Half of Ontarians who died of an opioid overdose in the early stages of the pandemic had interacted with the health-care system in the month before their deaths, a new report shows.
One in four had seen a doctor, gone to an emergency department or been discharged from hospital just a week prior, the research shows.
“That represents such an important missed opportunity for us to make sure that our health-care system is serving the needs of people who use drugs and helping connect them to the services that they need to help prevent these fatal overdoses,” said Dr. Tara Gomes, an epidemiologist with Unity Health and investigator with the Ontario Drug Policy Research Network, who co-authored the study.
The report, titled “Patterns of Medication and Healthcare Use among People who Died of an Opioid-Related Toxicity during the COVID-19 Pandemic in Ontario,” was released Tuesday by Unity Health and the Ontario Drug Policy Research Network. Public Health Ontario, the chief coroner’s office and ICES, a non-profit health research organization, contributed to the report.
The authors are calling for a safer drug supply, expanded access to low-barrier treatment in health-care settings, affordable, supportive housing as well as more harm-reduction services and supervised consumption sites, especially outside cities.
“The loss of lives due to opioid toxicity in Ontario has only deepened during the COVID-19 pandemic,” said Dr. Dirk Huyer, the Chief Coroner for Ontario, in a statement.
“Understanding how people interact with healthcare providers, support systems, and harm reduction services will help develop policies aimed at preventing further opioid-related deaths.”
Deaths linked to opioids
The vast majority of deaths recorded between March and December 2020 — 89 per cent — are linked to non-prescription opioids, almost exclusively fentanyl, the report found.
Gomes said two in three deaths occurred in those with evidence of an opioid use disorder. That means about one third of people had no evidence of a substance use disorder.
“It’s likely that a large number of those people are people who are just occasionally using drugs,” she said. “And they might actually be a population at higher risk of overdose from this really unpredictable drug supply because they haven’t developed the same level of tolerance to these really potent drugs.”
The research follows up on the group’s work published in May, which showed fatal opioid overdoses were up more than 75 per cent in Ontario from March to December 2020 compared to the same timeframe the year before.
There were 2,050 people who died of an opioid-related overdose in about 10 months, compared to 1,162 from March to December 2019.
The researchers were able to link the vast majority of those deaths to other health-care data in an effort to better understand some of the circumstances. The increasingly volatile drug supply appears to be connected to the surge, Gomes said.
“Though the role of prescription opioids has historically been focused on as the major contributor to the overdose crisis, the report shows that the unregulated drug supply is primarily responsible for fatal overdoses, with deaths predominantly driven by fentanyl,” the report said.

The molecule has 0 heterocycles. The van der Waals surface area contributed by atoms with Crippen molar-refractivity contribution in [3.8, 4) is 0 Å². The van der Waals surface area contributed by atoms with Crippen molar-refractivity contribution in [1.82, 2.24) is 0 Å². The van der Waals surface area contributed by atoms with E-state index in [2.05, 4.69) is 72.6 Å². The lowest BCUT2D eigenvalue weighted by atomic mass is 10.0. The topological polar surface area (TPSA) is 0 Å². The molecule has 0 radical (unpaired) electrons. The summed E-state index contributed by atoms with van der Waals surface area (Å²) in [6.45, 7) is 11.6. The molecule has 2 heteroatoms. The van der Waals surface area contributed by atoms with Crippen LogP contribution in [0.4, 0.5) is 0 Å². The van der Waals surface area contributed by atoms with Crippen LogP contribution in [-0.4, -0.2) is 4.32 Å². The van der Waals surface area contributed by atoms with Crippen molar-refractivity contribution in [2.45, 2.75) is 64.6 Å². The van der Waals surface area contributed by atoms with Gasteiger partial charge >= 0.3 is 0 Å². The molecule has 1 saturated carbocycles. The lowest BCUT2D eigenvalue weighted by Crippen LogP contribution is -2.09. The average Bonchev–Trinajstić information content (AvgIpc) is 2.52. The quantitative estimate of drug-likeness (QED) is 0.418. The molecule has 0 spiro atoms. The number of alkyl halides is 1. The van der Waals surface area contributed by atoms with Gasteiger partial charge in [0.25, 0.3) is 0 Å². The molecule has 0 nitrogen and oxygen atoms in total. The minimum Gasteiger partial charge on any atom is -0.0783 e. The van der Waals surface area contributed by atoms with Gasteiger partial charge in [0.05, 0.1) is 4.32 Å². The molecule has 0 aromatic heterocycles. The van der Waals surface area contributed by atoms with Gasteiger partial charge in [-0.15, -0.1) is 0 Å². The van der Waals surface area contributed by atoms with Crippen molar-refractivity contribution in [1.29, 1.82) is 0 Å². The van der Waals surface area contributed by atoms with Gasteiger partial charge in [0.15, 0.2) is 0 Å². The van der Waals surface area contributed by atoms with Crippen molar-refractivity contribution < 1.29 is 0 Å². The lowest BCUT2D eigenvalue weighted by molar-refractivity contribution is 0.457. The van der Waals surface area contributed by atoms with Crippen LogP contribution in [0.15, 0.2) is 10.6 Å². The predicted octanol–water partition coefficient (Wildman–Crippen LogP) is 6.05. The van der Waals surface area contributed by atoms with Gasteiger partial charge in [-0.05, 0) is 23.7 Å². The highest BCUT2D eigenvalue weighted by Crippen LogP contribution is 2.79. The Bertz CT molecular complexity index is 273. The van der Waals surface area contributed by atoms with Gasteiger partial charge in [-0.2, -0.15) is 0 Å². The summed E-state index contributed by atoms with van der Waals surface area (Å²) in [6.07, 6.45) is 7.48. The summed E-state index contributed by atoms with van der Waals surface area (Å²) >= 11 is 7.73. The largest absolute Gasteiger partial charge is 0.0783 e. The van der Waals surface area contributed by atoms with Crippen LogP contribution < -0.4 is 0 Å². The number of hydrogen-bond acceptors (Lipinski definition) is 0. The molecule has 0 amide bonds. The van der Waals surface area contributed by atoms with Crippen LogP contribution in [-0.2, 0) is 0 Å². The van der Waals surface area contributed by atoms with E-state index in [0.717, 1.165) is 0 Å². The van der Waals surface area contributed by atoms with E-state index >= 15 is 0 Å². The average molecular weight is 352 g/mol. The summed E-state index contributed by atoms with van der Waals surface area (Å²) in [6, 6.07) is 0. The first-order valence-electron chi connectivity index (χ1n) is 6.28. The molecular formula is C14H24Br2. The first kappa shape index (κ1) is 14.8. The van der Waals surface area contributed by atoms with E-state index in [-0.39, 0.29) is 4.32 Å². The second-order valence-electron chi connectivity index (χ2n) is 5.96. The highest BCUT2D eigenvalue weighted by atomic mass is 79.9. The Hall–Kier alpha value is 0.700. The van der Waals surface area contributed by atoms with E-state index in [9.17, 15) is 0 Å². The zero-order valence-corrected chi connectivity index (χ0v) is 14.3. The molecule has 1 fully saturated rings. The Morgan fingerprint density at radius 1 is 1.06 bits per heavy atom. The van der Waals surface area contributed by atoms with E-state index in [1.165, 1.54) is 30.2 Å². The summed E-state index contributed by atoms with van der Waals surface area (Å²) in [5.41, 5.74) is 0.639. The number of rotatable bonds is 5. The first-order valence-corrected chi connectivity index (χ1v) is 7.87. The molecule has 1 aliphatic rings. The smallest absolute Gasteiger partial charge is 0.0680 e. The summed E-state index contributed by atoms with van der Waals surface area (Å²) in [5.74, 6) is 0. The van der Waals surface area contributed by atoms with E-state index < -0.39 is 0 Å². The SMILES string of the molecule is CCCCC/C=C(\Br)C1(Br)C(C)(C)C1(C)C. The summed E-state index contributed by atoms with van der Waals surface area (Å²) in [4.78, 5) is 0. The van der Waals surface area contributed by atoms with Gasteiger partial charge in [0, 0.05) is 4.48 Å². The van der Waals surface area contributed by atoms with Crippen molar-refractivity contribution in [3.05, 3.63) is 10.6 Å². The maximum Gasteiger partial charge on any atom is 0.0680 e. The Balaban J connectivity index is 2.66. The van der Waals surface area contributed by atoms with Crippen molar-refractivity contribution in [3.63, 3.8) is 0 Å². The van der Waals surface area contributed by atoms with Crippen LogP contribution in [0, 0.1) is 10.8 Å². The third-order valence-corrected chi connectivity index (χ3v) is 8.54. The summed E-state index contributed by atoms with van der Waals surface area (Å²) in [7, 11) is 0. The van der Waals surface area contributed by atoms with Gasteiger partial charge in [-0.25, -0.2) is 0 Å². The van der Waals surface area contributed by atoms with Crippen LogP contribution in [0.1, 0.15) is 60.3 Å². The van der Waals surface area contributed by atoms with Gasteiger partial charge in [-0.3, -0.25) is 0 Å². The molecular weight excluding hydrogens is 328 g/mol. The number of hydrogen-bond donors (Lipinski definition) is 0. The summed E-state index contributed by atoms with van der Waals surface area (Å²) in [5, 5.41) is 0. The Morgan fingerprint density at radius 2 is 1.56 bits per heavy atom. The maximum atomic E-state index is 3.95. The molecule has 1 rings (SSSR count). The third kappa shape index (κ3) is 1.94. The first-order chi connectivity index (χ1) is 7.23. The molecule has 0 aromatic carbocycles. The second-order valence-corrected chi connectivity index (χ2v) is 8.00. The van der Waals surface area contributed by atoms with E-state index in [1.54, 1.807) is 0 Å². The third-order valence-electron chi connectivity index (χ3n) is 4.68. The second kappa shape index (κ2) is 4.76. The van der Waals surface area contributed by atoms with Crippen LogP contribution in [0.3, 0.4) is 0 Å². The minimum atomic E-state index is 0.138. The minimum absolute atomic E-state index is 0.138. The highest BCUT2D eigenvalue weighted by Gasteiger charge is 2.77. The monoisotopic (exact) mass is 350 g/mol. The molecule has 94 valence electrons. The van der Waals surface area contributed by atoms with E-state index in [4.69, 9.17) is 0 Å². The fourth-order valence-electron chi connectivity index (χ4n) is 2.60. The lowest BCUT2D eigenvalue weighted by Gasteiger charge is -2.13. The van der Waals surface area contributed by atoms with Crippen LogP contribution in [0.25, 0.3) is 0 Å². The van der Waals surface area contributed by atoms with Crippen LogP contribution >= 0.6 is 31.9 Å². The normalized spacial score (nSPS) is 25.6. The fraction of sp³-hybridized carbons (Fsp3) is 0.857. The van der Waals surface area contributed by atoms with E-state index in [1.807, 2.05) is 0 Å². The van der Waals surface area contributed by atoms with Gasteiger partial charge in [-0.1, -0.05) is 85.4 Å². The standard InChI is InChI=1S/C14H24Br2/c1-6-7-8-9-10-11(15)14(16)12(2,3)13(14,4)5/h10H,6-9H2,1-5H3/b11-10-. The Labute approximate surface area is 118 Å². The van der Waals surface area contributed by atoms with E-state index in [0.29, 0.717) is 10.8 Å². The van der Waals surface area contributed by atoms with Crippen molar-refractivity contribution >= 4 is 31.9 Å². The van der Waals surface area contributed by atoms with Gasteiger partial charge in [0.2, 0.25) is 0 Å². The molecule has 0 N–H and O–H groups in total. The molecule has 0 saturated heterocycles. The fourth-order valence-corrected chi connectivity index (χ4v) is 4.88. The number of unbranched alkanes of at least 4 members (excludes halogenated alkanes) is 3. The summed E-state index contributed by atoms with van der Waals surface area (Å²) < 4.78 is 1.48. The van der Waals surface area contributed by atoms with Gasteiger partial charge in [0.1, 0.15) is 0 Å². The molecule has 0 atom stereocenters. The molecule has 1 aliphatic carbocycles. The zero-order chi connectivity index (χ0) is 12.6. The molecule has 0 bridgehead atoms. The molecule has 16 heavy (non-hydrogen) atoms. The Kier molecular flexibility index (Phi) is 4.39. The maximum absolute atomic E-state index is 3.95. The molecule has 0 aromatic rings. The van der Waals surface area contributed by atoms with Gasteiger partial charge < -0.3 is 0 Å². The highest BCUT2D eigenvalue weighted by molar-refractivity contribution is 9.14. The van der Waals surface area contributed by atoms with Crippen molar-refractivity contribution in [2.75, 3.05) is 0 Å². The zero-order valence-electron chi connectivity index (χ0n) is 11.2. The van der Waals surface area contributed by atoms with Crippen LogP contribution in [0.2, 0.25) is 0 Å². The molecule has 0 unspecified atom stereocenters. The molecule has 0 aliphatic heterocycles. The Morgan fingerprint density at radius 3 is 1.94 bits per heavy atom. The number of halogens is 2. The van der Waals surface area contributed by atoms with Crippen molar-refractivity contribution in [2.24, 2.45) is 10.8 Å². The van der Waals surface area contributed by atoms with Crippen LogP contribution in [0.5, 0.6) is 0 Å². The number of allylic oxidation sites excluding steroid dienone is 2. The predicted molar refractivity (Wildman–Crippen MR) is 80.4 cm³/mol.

The researchers detected a five-fold increase in non-pharmaceutical benzodiazepines in fatal opioid overdoses during the pandemic.
“It’s not that people are getting prescribed anti-anxiety medication, but that the unregulated drug supply is really being contaminated by benzodiazepines,” Gomes said.
Non-regulated drugs harder to treat
The addition of benzodiazepines has further complicated the response to an overdose and subsequent treatment, she said.
“We’re hearing people who are so highly sedated for the benzodiazepines in the drug supply that they can’t be roused for hours and hours at a time even after administering Naloxone because that only reverses the opioid effect,” Gomes said.
She said opioids mixed with benzodiazepines have been shown “to increase respiratory depression and sedation so it can make you more likely to have an overdose and a serious overdose because you’re still heavily sedated and your breathing is you know, slowed even further.”
The researchers also found that, when population is factored in, the opioid overdose death rate was nearly three times higher in northern Ontario compared to southern Ontario.
Meanwhile, the researchers dug into further understanding why the opioid crisis was hitting the homeless much harder than other populations, after their previous report found one in six people who died from an opioid overdose during the pandemic did not have a home.
The researchers found that population was interacting with the health-care system in similar rates as the rest of the population in the days and weeks before their deaths, but was much more likely to seek help from an emergency department than outpatient care, like a visit to a family doctor.
Gomes said they are seeing a high degree of mental health diagnoses among the homeless who died of an opioid overdose.
“Given the increasing rates of overdose among people experiencing homelessness during the pandemic, the scale-up of supervised consumption services in shelter settings and easily accessible treatment options is warranted,” the researchers wrote.